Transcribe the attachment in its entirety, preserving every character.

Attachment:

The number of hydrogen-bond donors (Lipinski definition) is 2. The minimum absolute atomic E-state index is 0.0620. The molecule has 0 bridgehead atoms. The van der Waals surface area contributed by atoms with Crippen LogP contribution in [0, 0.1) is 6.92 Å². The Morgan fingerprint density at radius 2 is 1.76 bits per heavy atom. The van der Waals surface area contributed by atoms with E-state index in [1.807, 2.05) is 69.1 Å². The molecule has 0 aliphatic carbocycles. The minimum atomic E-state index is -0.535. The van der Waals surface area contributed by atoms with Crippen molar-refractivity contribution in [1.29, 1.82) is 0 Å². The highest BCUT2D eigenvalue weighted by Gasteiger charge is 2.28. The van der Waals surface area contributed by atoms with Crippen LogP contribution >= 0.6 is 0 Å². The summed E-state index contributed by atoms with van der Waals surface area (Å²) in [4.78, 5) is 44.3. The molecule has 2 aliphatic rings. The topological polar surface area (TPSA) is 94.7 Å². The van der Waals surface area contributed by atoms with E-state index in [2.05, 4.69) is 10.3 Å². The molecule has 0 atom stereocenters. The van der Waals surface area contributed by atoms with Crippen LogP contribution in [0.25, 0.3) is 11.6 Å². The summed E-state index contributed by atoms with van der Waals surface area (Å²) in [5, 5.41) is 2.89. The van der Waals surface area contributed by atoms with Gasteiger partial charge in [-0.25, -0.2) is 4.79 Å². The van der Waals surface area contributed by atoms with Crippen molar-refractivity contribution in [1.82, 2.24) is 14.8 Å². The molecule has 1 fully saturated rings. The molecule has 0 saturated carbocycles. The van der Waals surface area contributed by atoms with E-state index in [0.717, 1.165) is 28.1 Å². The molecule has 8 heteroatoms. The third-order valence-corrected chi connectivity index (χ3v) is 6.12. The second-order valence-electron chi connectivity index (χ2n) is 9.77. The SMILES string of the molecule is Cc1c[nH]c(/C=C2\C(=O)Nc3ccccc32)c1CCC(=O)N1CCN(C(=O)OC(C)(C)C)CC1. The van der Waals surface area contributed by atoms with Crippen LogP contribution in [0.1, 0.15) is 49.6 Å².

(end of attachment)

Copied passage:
The number of hydrogen-bond donors (Lipinski definition) is 2. The minimum absolute atomic E-state index is 0.0620. The molecule has 0 bridgehead atoms. The van der Waals surface area contributed by atoms with Crippen LogP contribution in [0, 0.1) is 6.92 Å². The Morgan fingerprint density at radius 2 is 1.76 bits per heavy atom. The van der Waals surface area contributed by atoms with E-state index in [1.807, 2.05) is 69.1 Å². The molecule has 0 aliphatic carbocycles. The minimum atomic E-state index is -0.535. The van der Waals surface area contributed by atoms with Crippen molar-refractivity contribution in [1.29, 1.82) is 0 Å². The highest BCUT2D eigenvalue weighted by Gasteiger charge is 2.28. The van der Waals surface area contributed by atoms with Crippen LogP contribution >= 0.6 is 0 Å². The summed E-state index contributed by atoms with van der Waals surface area (Å²) in [4.78, 5) is 44.3. The molecule has 2 aliphatic rings. The topological polar surface area (TPSA) is 94.7 Å². The van der Waals surface area contributed by atoms with E-state index in [2.05, 4.69) is 10.3 Å². The molecule has 0 atom stereocenters. The van der Waals surface area contributed by atoms with Crippen LogP contribution in [0.25, 0.3) is 11.6 Å². The summed E-state index contributed by atoms with van der Waals surface area (Å²) in [5, 5.41) is 2.89. The van der Waals surface area contributed by atoms with Gasteiger partial charge in [-0.25, -0.2) is 4.79 Å². The van der Waals surface area contributed by atoms with Crippen molar-refractivity contribution in [1.82, 2.24) is 14.8 Å². The molecule has 1 fully saturated rings. The molecule has 0 saturated carbocycles. The van der Waals surface area contributed by atoms with E-state index in [0.717, 1.165) is 28.1 Å². The molecule has 8 heteroatoms. The third-order valence-corrected chi connectivity index (χ3v) is 6.12. The second-order valence-electron chi connectivity index (χ2n) is 9.77. The SMILES string of the molecule is Cc1c[nH]c(/C=C2\C(=O)Nc3ccccc32)c1CCC(=O)N1CCN(C(=O)OC(C)(C)C)CC1. The van der Waals surface area contributed by atoms with Crippen LogP contribution in [0.1, 0.15) is 49.6 Å².